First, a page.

There’s a hilarious typo in the illustration accompanying the article on the recent Salk Institute evangelical atheism conference that appeared on the front page of the Science Times today. The fact that this got by the author and the editors at the NYT speaks volumes about the broader cultural illiteracy of the science-worshipping, liberal literary establishment. The conference itself was remarkable — I include the opening paragraphs of the Times story and a link below.
November 21, 2006
A Free-for-All on Science and Religion
By GEORGE JOHNSON
Maybe the pivotal moment came when Steven Weinberg, a Nobel laureate in physics, warned that Ã¢â‚¬Å“the world needs to wake up from its long nightmare of religious belief,Ã¢â‚¬Â or when a Nobelist in chemistry, Sir Harold Kroto, called for the John Templeton Foundation to give its next $1.5 million prize for Ã¢â‚¬Å“progress in spiritual discoveriesÃ¢â‚¬Â to an atheist Ã¢â‚¬â€ Richard Dawkins, the Oxford evolutionary biologist whose book Ã¢â‚¬Å“The God DelusionÃ¢â‚¬Â is a national best-seller.
Or perhaps the turning point occurred at a more solemn moment, when Neil deGrasse Tyson, director of the Hayden Planetarium in New York City and an adviser to the Bush administration on space exploration, hushed the audience with heartbreaking photographs of newborns misshapen by birth defects Ã¢â‚¬â€ testimony, he suggested, that blind nature, not an intelligent overseer, is in control.
Somewhere along the way, a forum this month at the Salk Institute for Biological Studies in La Jolla, Calif., which might have been one more polite dialogue between science and religion, began to resemble the founding convention for a political party built on a single plank: in a world dangerously charged with ideology, science needs to take on an evangelical role, vying with religion as teller of the greatest story ever told.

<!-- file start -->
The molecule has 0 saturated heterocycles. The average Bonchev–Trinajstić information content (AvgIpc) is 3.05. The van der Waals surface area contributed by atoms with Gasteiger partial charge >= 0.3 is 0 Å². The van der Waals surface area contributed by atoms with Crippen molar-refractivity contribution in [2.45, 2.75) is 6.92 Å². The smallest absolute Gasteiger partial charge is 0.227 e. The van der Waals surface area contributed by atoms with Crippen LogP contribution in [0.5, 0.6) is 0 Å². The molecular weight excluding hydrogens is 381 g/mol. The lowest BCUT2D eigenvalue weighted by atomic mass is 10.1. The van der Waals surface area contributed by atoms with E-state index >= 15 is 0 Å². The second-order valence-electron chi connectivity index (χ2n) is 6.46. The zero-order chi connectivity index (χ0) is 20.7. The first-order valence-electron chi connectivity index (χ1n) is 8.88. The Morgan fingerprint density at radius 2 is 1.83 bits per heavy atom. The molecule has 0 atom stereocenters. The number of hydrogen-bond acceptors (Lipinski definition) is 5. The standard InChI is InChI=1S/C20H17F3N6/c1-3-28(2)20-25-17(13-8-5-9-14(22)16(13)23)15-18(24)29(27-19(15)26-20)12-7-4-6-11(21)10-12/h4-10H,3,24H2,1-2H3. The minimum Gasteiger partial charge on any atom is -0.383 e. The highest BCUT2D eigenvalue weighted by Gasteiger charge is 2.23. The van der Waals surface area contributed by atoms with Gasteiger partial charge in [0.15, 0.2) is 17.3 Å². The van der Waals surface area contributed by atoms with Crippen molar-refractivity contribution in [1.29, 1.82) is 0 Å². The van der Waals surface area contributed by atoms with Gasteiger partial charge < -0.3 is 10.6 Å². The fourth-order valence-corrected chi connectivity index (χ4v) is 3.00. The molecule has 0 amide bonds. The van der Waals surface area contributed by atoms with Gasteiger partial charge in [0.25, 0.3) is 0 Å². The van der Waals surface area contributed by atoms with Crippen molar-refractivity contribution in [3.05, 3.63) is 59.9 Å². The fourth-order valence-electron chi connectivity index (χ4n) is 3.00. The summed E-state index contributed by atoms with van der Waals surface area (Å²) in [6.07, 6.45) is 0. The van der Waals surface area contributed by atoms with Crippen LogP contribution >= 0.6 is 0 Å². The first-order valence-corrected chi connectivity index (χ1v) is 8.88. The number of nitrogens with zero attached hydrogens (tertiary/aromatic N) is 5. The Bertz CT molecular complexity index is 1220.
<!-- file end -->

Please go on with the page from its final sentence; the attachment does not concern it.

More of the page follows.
Carolyn Porco, a senior research scientist at the Space Science Institute in Boulder, Colo., called, half in jest, for the establishment of an alternative church, with Dr. Tyson, whose powerful celebration of scientific discovery had the force and cadence of a good sermon, as its first minister.
She was not entirely kidding. Ã¢â‚¬Å“We should let the success of the religious formula guide us,Ã¢â‚¬Â Dr. Porco said. Ã¢â‚¬Å“LetÃ¢â‚¬â„¢s teach our children from a very young age about the story of the universe and its incredible richness and beauty. It is already so much more glorious and awesome Ã¢â‚¬â€ and even comforting Ã¢â‚¬â€ than anything offered by any scripture or God concept I know.Ã¢â‚¬Â
She displayed a picture taken by the Cassini spacecraft of Saturn and its glowing rings eclipsing the Sun, revealing in the shadow a barely noticeable speck called Earth.
There has been no shortage of conferences in recent years, commonly organized by the Templeton Foundation, seeking to smooth over the differences between science and religion and ending in a metaphysical draw. Sponsored instead by the Science Network, an educational organization based in California, and underwritten by a San Diego investor, Robert Zeps (who acknowledged his role as a kind of Ã¢â‚¬Å“anti-TempletonÃ¢â‚¬Â), the La Jolla meeting, Ã¢â‚¬Å“Beyond Belief: Science, Religion, Reason and Survival,Ã¢â‚¬Â rapidly escalated into an invigorating intellectual free-for-all. (Unedited video of the proceedings will be posted on the Web at tsntv.org.)